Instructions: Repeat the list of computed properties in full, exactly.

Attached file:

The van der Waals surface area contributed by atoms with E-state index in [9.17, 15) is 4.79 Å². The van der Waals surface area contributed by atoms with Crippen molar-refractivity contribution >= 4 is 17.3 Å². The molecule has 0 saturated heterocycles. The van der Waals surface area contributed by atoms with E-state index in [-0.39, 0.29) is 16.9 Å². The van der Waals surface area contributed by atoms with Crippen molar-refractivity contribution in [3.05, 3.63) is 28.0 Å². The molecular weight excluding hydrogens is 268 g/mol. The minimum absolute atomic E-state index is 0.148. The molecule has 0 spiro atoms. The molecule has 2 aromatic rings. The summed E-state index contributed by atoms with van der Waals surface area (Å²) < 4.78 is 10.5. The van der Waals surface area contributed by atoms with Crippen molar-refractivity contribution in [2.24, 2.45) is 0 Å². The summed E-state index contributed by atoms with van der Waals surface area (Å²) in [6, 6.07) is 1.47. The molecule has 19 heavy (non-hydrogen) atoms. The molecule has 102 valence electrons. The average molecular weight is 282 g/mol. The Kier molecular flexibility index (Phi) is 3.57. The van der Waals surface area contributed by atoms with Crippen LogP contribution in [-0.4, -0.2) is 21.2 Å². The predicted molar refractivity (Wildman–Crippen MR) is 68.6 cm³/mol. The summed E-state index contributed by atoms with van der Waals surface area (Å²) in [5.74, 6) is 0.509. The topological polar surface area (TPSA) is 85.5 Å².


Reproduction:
The van der Waals surface area contributed by atoms with E-state index in [9.17, 15) is 4.79 Å². The van der Waals surface area contributed by atoms with Crippen molar-refractivity contribution >= 4 is 17.3 Å². The molecule has 0 saturated heterocycles. The van der Waals surface area contributed by atoms with E-state index in [-0.39, 0.29) is 16.9 Å². The van der Waals surface area contributed by atoms with Crippen molar-refractivity contribution in [3.05, 3.63) is 28.0 Å². The molecular weight excluding hydrogens is 268 g/mol. The minimum absolute atomic E-state index is 0.148. The molecule has 0 spiro atoms. The molecule has 2 aromatic rings. The summed E-state index contributed by atoms with van der Waals surface area (Å²) < 4.78 is 10.5. The van der Waals surface area contributed by atoms with Crippen molar-refractivity contribution in [2.24, 2.45) is 0 Å². The summed E-state index contributed by atoms with van der Waals surface area (Å²) in [6, 6.07) is 1.47. The molecule has 19 heavy (non-hydrogen) atoms. The molecule has 102 valence electrons. The average molecular weight is 282 g/mol. The Kier molecular flexibility index (Phi) is 3.57. The van der Waals surface area contributed by atoms with Crippen LogP contribution in [-0.4, -0.2) is 21.2 Å². The predicted molar refractivity (Wildman–Crippen MR) is 68.6 cm³/mol. The summed E-state index contributed by atoms with van der Waals surface area (Å²) in [5.74, 6) is 0.509. The topological polar surface area (TPSA) is 85.5 Å².